With Trump, politics was entertainment, and his campaign mirrored much of the razzmatazz, hype, aggression and faux controversy of one of his favourite pop culture genres, World Wrestling Federation, which had blurred the lines between sport and show business. The nicknames, like ‘Little Marco’ and ‘Crooked Hillary’. The stadium rallies. The smackdown one-liners. The merchandising. All that was missing was leotards and body oil.

Trump also benefited from the rise of another avowedly populist form of pop culture: tabloid TV shows. The sex scandals of the Clinton years, and their wall-to-wall coverage, contributed to the Jerry Springerisation of US politics (Springer, a former mayor of Cincinnati, had gone from politics into entertainment). Trump’s decision to parade Bill Clinton’s female accusers ahead of his second presidential debate against Hillary Clinton was straight out of the Springer playbook.

On reaching Washington, Trump quickly deployed his reality TV smarts. Last year, the New York Times reported he had advised aides “to think of each presidential day as an episode in a television show in which he vanquishes rivals.” Major announcements, such as his Supreme Court nominee and choice as chairman of the Federal Reserve, are teased on Twitter with tune-in-for-the-next-instalment expectancy. “Welcome to the studio,” he said at the beginning of the first Cabinet meeting of 2018 from his leather chair. One almost expected the theme tune from The Apprentice to swell up behind him or him to point at a hapless Cabinet official and announce: “You’re fired!”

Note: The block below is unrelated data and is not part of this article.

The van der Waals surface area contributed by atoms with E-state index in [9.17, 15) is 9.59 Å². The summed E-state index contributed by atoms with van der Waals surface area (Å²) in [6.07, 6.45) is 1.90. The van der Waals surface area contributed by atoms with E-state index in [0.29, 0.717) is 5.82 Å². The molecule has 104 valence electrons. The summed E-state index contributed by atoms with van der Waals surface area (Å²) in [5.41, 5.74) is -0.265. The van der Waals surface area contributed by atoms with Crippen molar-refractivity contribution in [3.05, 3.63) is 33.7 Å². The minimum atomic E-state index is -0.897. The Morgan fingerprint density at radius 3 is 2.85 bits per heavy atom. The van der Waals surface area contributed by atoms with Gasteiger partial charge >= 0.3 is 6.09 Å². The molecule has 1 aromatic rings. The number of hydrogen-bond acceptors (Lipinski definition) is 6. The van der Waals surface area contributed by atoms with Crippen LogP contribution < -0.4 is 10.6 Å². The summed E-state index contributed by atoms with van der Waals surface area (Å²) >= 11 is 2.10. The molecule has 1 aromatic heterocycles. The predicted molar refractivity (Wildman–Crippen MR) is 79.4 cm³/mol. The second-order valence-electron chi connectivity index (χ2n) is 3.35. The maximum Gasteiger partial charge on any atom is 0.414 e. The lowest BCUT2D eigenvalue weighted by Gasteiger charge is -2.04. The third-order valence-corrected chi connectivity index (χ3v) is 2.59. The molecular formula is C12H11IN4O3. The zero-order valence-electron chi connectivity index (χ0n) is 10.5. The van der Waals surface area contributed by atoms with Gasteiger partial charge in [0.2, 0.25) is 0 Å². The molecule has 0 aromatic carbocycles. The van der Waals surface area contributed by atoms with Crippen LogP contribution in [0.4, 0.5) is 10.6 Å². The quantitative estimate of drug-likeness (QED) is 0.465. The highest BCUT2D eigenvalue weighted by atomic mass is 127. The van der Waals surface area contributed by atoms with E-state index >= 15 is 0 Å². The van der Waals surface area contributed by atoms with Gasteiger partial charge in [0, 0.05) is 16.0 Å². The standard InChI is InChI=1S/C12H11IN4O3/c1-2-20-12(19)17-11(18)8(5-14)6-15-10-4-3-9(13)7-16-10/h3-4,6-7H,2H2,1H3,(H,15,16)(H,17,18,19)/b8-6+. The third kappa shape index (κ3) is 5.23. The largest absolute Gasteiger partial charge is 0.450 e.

Yet this celebrity president has been largely shunned by the celebrity world. It irked him that he could not attract any A-listers to perform at his inauguration. A concert on the Lincoln Memorial featured Country and Western stars little known outside the US. By contrast, the Obama line-up in 2009 included Bruce Springsteen, Stevie Wonder, U2, John Legend and Beyoncé.

With the news that Oprah Winfrey is actively considering a White House run, we may have reached the point of peak celebrity in US politics. The logic of Oprah’s backers is straightforward enough. Lesser-known figures will not be able to compete for the limelight with Donald Trump. It will take a mega-star to beat a mega-star.

Others will make the case for competence over celebrity, for knowledge over name-recognition, for experience over entertainment value, for self-effacement over stardom. Maybe America needs a less sensationalised and more low-key form of politics. It maybe not so good for the ratings, but it may well be better for the country. Emphasising governance rather than glitz, maybe it is time to make the presidency boring again.